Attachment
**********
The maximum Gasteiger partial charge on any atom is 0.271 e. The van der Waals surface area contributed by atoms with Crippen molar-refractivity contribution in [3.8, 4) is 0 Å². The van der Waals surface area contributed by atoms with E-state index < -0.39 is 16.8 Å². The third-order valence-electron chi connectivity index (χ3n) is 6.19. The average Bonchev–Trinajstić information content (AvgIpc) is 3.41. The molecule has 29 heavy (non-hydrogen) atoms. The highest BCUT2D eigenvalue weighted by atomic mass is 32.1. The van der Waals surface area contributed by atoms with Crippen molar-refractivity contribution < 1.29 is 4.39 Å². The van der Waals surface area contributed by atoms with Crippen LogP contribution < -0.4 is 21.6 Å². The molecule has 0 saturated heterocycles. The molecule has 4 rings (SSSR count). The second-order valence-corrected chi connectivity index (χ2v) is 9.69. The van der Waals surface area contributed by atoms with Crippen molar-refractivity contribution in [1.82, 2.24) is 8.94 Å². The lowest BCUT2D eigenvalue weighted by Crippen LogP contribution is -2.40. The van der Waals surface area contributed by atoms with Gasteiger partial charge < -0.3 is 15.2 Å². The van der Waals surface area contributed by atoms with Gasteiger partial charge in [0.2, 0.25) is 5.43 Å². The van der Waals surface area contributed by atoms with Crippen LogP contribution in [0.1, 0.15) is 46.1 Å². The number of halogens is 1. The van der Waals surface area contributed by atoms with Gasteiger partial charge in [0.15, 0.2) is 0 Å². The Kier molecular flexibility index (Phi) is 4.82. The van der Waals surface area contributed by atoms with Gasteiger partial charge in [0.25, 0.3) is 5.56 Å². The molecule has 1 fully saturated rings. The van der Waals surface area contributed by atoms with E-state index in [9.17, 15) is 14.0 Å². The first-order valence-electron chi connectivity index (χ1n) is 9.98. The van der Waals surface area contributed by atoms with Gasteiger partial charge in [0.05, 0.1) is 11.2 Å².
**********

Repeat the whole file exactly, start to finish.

The maximum Gasteiger partial charge on any atom is 0.271 e. The van der Waals surface area contributed by atoms with Crippen molar-refractivity contribution in [3.8, 4) is 0 Å². The van der Waals surface area contributed by atoms with E-state index < -0.39 is 16.8 Å². The third-order valence-electron chi connectivity index (χ3n) is 6.19. The average Bonchev–Trinajstić information content (AvgIpc) is 3.41. The molecule has 29 heavy (non-hydrogen) atoms. The highest BCUT2D eigenvalue weighted by atomic mass is 32.1. The van der Waals surface area contributed by atoms with Crippen molar-refractivity contribution < 1.29 is 4.39 Å². The van der Waals surface area contributed by atoms with Crippen LogP contribution < -0.4 is 21.6 Å². The molecule has 0 saturated heterocycles. The molecule has 4 rings (SSSR count). The second-order valence-corrected chi connectivity index (χ2v) is 9.69. The van der Waals surface area contributed by atoms with Crippen molar-refractivity contribution in [1.82, 2.24) is 8.94 Å². The lowest BCUT2D eigenvalue weighted by Crippen LogP contribution is -2.40. The van der Waals surface area contributed by atoms with Gasteiger partial charge < -0.3 is 15.2 Å². The van der Waals surface area contributed by atoms with Gasteiger partial charge in [0.2, 0.25) is 5.43 Å². The van der Waals surface area contributed by atoms with Crippen LogP contribution in [0.1, 0.15) is 46.1 Å². The number of halogens is 1. The van der Waals surface area contributed by atoms with Gasteiger partial charge in [0.15, 0.2) is 0 Å². The Kier molecular flexibility index (Phi) is 4.82. The van der Waals surface area contributed by atoms with Gasteiger partial charge in [0.25, 0.3) is 5.56 Å². The molecule has 1 fully saturated rings. The van der Waals surface area contributed by atoms with E-state index in [9.17, 15) is 14.0 Å². The first-order valence-electron chi connectivity index (χ1n) is 9.98. The van der Waals surface area contributed by atoms with Gasteiger partial charge in [0.05, 0.1) is 11.2 Å².